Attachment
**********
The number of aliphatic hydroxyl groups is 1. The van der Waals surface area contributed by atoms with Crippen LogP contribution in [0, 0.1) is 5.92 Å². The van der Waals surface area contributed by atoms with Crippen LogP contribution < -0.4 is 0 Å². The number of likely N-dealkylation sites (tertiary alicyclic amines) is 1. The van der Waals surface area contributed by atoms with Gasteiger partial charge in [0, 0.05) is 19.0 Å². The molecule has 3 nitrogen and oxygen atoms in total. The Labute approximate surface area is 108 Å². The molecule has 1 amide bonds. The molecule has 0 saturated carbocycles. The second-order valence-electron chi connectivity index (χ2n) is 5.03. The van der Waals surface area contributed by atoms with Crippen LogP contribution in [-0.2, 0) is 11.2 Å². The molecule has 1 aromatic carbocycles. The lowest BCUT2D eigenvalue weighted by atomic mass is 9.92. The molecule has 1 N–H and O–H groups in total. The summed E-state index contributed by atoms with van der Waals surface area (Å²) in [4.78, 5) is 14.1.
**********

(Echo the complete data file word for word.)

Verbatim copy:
The number of aliphatic hydroxyl groups is 1. The van der Waals surface area contributed by atoms with Crippen LogP contribution in [0, 0.1) is 5.92 Å². The van der Waals surface area contributed by atoms with Crippen LogP contribution < -0.4 is 0 Å². The number of likely N-dealkylation sites (tertiary alicyclic amines) is 1. The van der Waals surface area contributed by atoms with Gasteiger partial charge in [0, 0.05) is 19.0 Å². The molecule has 3 nitrogen and oxygen atoms in total. The Labute approximate surface area is 108 Å². The molecule has 1 amide bonds. The molecule has 0 saturated carbocycles. The second-order valence-electron chi connectivity index (χ2n) is 5.03. The van der Waals surface area contributed by atoms with Crippen LogP contribution in [-0.2, 0) is 11.2 Å². The molecule has 1 aromatic carbocycles. The lowest BCUT2D eigenvalue weighted by atomic mass is 9.92. The molecule has 1 N–H and O–H groups in total. The summed E-state index contributed by atoms with van der Waals surface area (Å²) in [4.78, 5) is 14.1.